How Father Tom Connolly Began to Be a Saint

by Francis Clement Kelley

IF you knew Father Tom Connolly, you would like him, because—well, just because Father Tom Connolly was one of the kind whom everybody liked. He had curly black hair, over an open and smiling face; he was big, but not too big, and he looked the priest, the soggarth aroon kind, you know, so that you just felt that if you ever did get into difficulties, Father Tom Connolly would be the first man for you to talk it all over with. But Father Tom had a large parish, in a good-sized country town, to look after; and so, while you thought that you might monopolize all of his sympathy in your bit of possible trouble, he had hundreds whose troubles had already materialized, and was waiting for yours with a wealth of experience which would only make his smile deeper and his grasp heartier when the task of consoling you came to his door and heart.

Now, there lived in the same town as Father Tom another priest of quite a different make. He, too, had a Christian name. It was Peter; but no one ever called him Father Peter. Every one addressed  him as Father Ilwin. Somehow this designation alone fitted him. It was not that this other priest was unkind—not at all—but it was just that in Father Tom's town he did not quite fit.

Father Ilwin had been sent by the Bishop to build a new church, and that on a slice of Father Tom's territory, which the Bishop lopped off to form a new parish. Father Ilwin was young. He had no rich brogue on his tongue to charm you into looking at his coat in expectation of seeing his big heart burst out to welcome you. He was thoughtful-looking and shy, so he did not get on well and his new church building grew very slowly.

I have given you the characters of my little story, but, for the life of me, I can not tell you which one is to be the hero and which the villain—but, let that go, for I am sure of one thing at least: this story has no villain. But it followed just as naturally as day follows night—for which figure of speech, my thanks to Mr. Shakespeare—that when Father Ilwin failed to do well, he grew gloomy and sad; and just as naturally—God help us—there was enough of human nature in Father Tom to say, "I told you so" to himself, and to have him pity Father Ilwin to others in that superior sort of way that cuts and stings more than a whip of scorpions. Then, when Father Tom spoke to some of his people of Father Ilwin's poor success and said, "He meant well, good lad," they all praised the soft, kind heart of Father  Tom; but when Father Ilwin heard of this great kindness he just shut his lips tightly, and all the blood was chased from his set face to grip his heart in a spell of resentment. Why? Oh, human nature, you know! and human nature explains a lot of things which even story-writers have to give up. Of course, people did say that Father Ilwin was ungracious and unappreciative; yet, as I write, much as I like Father Tom, I have a tear in my eye for the lonely man who knew well that the only obstacle to his success was the one that people never could see, and that the obstacle himself was never likely to see.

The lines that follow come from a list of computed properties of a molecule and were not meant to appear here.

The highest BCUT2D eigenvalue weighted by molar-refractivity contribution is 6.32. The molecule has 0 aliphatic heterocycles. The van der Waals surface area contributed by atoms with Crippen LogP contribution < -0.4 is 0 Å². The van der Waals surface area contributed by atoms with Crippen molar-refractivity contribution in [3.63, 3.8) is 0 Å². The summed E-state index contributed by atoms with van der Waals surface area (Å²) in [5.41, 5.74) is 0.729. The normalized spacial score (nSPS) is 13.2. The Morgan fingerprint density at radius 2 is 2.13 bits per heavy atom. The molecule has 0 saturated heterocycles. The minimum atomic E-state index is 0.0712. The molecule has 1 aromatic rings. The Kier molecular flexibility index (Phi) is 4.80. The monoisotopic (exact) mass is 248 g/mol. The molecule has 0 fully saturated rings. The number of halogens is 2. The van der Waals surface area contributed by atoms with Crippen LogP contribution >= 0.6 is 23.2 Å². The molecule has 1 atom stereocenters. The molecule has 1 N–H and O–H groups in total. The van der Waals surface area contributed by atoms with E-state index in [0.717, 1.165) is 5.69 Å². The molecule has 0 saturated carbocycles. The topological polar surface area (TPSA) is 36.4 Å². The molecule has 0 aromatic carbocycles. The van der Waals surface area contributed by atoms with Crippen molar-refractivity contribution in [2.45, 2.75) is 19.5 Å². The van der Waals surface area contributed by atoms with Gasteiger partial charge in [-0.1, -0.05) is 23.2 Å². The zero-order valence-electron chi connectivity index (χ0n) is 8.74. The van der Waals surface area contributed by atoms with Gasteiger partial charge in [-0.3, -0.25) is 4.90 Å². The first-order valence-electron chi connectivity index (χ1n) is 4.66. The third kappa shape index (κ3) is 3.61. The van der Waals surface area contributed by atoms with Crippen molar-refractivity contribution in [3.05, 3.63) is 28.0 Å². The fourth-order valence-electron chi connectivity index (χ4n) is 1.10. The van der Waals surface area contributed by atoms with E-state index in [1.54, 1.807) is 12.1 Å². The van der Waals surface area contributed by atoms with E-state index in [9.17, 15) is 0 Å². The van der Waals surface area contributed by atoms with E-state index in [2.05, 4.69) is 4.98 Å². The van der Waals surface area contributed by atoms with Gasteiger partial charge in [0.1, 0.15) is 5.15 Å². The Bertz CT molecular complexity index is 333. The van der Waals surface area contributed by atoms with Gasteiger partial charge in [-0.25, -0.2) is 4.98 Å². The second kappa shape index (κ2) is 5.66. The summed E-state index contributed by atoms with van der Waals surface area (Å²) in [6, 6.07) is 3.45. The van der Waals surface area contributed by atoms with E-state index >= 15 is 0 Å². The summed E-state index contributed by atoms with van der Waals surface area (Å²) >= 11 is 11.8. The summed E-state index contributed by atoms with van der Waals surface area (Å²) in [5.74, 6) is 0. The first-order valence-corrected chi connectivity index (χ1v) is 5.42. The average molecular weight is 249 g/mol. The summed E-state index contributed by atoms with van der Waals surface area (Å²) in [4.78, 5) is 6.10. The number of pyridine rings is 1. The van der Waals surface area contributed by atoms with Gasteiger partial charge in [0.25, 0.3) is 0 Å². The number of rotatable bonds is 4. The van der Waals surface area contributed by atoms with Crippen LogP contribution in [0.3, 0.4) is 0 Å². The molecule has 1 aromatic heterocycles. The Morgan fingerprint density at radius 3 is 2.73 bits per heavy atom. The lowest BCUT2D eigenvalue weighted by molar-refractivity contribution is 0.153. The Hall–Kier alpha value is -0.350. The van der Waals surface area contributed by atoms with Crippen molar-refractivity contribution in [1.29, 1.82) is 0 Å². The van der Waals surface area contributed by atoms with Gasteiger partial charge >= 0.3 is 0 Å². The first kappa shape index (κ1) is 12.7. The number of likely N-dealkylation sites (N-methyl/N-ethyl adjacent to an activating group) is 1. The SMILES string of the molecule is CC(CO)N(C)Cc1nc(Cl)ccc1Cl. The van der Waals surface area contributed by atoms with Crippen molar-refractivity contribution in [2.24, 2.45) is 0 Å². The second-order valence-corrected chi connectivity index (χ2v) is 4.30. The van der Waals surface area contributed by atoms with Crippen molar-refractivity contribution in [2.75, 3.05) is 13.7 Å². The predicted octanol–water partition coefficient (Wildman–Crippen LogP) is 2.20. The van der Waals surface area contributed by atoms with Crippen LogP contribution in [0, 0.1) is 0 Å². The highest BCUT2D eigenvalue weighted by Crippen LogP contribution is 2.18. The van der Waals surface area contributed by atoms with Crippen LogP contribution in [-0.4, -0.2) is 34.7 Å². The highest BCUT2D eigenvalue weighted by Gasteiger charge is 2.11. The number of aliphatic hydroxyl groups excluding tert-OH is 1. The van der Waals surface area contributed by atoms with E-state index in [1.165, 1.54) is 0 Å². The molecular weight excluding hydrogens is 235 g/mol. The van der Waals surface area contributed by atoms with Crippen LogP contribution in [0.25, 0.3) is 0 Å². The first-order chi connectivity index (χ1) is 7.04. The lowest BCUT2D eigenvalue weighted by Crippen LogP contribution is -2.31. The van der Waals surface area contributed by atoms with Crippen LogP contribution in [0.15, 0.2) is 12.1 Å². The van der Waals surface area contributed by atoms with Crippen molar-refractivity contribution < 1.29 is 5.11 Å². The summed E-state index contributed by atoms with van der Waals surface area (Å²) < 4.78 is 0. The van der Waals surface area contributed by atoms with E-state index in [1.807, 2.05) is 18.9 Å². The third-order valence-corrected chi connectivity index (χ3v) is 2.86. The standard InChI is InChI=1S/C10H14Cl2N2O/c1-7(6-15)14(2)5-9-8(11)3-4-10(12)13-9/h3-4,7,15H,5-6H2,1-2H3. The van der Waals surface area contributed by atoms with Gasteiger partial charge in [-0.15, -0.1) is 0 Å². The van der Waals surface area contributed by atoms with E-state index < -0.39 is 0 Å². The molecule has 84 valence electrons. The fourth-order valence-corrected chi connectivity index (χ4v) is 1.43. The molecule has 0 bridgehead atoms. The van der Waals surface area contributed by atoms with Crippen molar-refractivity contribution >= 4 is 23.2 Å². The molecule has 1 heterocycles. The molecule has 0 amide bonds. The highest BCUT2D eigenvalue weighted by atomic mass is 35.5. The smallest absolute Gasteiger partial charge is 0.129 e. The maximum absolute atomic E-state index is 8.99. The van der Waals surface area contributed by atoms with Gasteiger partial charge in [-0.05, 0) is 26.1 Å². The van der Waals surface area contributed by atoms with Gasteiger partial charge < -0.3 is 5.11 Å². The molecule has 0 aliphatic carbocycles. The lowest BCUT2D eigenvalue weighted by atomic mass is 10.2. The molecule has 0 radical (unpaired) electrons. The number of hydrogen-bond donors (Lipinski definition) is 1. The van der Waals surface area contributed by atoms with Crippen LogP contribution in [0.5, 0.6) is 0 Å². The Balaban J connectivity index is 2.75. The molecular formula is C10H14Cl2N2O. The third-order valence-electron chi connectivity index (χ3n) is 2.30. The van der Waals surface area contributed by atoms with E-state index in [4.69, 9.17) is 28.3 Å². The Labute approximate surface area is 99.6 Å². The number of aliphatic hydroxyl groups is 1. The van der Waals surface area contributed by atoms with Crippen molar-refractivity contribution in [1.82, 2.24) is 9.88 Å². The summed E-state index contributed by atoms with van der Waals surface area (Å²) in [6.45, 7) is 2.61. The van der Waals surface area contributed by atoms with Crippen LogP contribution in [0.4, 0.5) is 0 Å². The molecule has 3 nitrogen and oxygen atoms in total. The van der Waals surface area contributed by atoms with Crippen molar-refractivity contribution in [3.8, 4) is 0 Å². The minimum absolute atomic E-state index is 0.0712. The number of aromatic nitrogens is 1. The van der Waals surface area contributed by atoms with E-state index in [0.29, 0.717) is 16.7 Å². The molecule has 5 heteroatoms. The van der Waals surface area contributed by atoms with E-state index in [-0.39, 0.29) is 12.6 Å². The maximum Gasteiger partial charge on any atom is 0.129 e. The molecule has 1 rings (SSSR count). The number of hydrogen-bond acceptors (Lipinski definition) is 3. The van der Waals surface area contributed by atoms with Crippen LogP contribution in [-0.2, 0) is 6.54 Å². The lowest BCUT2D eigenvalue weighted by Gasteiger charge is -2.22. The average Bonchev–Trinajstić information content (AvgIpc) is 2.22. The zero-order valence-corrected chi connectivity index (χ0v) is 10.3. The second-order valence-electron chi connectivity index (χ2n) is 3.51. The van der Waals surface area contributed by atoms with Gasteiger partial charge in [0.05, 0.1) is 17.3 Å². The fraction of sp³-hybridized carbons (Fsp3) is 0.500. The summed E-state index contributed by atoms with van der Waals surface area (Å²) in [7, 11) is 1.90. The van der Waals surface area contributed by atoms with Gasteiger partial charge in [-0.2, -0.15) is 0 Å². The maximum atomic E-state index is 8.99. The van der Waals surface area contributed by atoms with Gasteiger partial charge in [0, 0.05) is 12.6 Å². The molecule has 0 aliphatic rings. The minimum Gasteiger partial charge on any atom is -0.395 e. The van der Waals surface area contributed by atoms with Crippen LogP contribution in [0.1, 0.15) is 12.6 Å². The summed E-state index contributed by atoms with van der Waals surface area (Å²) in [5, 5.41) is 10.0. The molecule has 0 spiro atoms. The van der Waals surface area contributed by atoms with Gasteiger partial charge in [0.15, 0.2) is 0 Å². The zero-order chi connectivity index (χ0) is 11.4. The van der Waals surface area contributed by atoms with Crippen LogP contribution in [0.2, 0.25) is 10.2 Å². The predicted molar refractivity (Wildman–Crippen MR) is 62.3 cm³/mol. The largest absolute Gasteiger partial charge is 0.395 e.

But let us go on. Of all the things in this world that Father Tom believed in, it was that his "parish rights" were first and foremost. So he never touched foot in his neighbor's parish, except to pay him a friendly visit, or to go to his righteous confession. He visited no homes out of his territory, though he had baptized pretty nearly every little curly-headed fairy in each. They were his no longer and that was enough. He wanted no visitor in his limits either, except on the same terms. So no one in Father Tom's parish had helped much in building the church across the river. The people understood.

It had never occurred to Father Tom that his own purse—not too large, but large enough—might stand a neighborly assessment. No, he had "built his church by hard scraping, and that is how  churches should be built." Now, do not get a bad opinion of Father Tom on this account. He thought he was right, and perhaps he was. It is not for me to criticize Father Tom, whom every poor person in the town loved as a father; only I did feel sorry that poor Father Ilwin grew so thin and worn, and that his building work was stopped, and people did not seem to sympathize with him, at all, at all. Over in his parish there were open murmurs that "the people had built one church and should not be asked now to build another"; or "what was good enough for Father Tom was good enough for anyone"; or "the Bishop should have consulted us before he sent this young priest into Father Tom's parish." In the other part of the town, however, everything was quiet enough, and none would think of offending his pastor by showing any interest in Father Ilwin, financially or otherwise. Father Ilwin said nothing; but do you wonder that one day when a generous gift was announced from "the Rev. Thomas Connolly, our respected fellow citizen," to help in the erection of a Soldier's Monument for the town, Father Ilwin read it and went back into his room, where, on the table, were laid out the plans of his poor little church, and cried like a baby?

"Father Ilwin read it and went back into his room,
where on the table were laid out the plans of his poor little church,
and cried like a baby."

"Father Ilwin read it and went back into his room, where on the table were laid out the plans of his poor little church, and cried like a baby."

It happened that Father Tom rarely ever left his parish, which was again much to his credit with the people. "Sure, he never takes a vacation at all," they said. But at last a call came that he could not  refuse, and, having carefully made his plans to secure a monk from a monastery quite far away to take his place over Sunday, he left to see a sick brother from whom he had seldom heard, and who lived far in the Southwest. Perhaps it was significant, perhaps not—I do not know, and I do not judge—that Father Tom was particular to say in his letter to the monastery that, "as the weather is warm, the father who comes to take my place need only say a Low Mass and may omit the usual sermon." It was known that Father Tom did not care for preachers from outside. He could preach a little himself, and he knew it.